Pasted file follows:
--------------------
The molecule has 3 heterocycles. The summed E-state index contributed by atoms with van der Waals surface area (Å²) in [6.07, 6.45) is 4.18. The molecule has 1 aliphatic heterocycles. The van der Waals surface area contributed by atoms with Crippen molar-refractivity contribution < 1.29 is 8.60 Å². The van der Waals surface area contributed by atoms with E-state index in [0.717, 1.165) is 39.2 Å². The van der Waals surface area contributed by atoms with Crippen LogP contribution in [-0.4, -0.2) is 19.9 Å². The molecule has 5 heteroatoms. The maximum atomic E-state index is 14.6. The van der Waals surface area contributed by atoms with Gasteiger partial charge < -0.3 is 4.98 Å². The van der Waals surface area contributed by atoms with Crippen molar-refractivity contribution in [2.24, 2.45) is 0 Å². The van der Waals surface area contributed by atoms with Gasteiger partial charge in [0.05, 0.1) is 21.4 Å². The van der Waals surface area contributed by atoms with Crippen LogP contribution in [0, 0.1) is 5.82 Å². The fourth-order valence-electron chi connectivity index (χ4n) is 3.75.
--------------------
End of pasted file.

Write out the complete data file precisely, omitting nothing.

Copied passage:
The molecule has 3 heterocycles. The summed E-state index contributed by atoms with van der Waals surface area (Å²) in [6.07, 6.45) is 4.18. The molecule has 1 aliphatic heterocycles. The van der Waals surface area contributed by atoms with Crippen molar-refractivity contribution < 1.29 is 8.60 Å². The van der Waals surface area contributed by atoms with E-state index in [0.717, 1.165) is 39.2 Å². The van der Waals surface area contributed by atoms with Crippen LogP contribution in [-0.4, -0.2) is 19.9 Å². The molecule has 5 heteroatoms. The maximum atomic E-state index is 14.6. The van der Waals surface area contributed by atoms with Gasteiger partial charge < -0.3 is 4.98 Å². The van der Waals surface area contributed by atoms with Crippen molar-refractivity contribution in [2.24, 2.45) is 0 Å². The van der Waals surface area contributed by atoms with Gasteiger partial charge in [0.05, 0.1) is 21.4 Å². The van der Waals surface area contributed by atoms with Crippen LogP contribution in [0, 0.1) is 5.82 Å². The fourth-order valence-electron chi connectivity index (χ4n) is 3.75.